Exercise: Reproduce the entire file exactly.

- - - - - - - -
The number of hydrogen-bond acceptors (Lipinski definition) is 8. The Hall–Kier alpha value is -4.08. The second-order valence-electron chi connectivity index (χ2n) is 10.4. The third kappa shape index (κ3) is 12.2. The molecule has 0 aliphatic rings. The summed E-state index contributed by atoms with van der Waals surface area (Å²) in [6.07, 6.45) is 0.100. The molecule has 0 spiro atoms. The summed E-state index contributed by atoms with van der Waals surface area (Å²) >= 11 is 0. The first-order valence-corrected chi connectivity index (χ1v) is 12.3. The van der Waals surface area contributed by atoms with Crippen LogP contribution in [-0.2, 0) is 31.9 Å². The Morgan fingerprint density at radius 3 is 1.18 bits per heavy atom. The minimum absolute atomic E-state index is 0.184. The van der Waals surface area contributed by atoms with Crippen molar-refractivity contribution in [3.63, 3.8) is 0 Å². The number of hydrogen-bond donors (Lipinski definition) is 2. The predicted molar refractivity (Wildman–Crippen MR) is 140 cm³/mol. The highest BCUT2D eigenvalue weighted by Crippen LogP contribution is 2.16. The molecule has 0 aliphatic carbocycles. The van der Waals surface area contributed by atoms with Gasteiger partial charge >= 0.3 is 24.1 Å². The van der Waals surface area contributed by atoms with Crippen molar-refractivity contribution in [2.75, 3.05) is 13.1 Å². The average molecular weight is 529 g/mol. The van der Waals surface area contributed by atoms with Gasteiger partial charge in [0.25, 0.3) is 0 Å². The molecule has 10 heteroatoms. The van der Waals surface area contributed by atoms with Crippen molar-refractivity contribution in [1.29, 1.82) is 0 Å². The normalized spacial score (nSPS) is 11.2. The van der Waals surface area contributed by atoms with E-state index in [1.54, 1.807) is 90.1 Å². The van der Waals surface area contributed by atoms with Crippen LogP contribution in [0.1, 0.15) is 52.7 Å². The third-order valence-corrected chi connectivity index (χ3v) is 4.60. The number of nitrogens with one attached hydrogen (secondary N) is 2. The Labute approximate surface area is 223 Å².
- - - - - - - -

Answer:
The number of hydrogen-bond acceptors (Lipinski definition) is 8. The Hall–Kier alpha value is -4.08. The second-order valence-electron chi connectivity index (χ2n) is 10.4. The third kappa shape index (κ3) is 12.2. The molecule has 0 aliphatic rings. The summed E-state index contributed by atoms with van der Waals surface area (Å²) in [6.07, 6.45) is 0.100. The molecule has 0 spiro atoms. The summed E-state index contributed by atoms with van der Waals surface area (Å²) >= 11 is 0. The first-order valence-corrected chi connectivity index (χ1v) is 12.3. The van der Waals surface area contributed by atoms with Crippen LogP contribution in [-0.2, 0) is 31.9 Å². The Morgan fingerprint density at radius 3 is 1.18 bits per heavy atom. The minimum absolute atomic E-state index is 0.184. The van der Waals surface area contributed by atoms with Crippen molar-refractivity contribution in [3.63, 3.8) is 0 Å². The number of hydrogen-bond donors (Lipinski definition) is 2. The predicted molar refractivity (Wildman–Crippen MR) is 140 cm³/mol. The highest BCUT2D eigenvalue weighted by Crippen LogP contribution is 2.16. The molecule has 0 aliphatic carbocycles. The van der Waals surface area contributed by atoms with Gasteiger partial charge >= 0.3 is 24.1 Å². The van der Waals surface area contributed by atoms with Crippen molar-refractivity contribution in [2.75, 3.05) is 13.1 Å². The average molecular weight is 529 g/mol. The van der Waals surface area contributed by atoms with Gasteiger partial charge in [0.25, 0.3) is 0 Å². The molecule has 10 heteroatoms. The van der Waals surface area contributed by atoms with Crippen molar-refractivity contribution in [1.29, 1.82) is 0 Å². The normalized spacial score (nSPS) is 11.2. The van der Waals surface area contributed by atoms with E-state index in [1.54, 1.807) is 90.1 Å². The van der Waals surface area contributed by atoms with Crippen LogP contribution in [0.1, 0.15) is 52.7 Å². The third-order valence-corrected chi connectivity index (χ3v) is 4.60. The number of nitrogens with one attached hydrogen (secondary N) is 2. The Labute approximate surface area is 223 Å².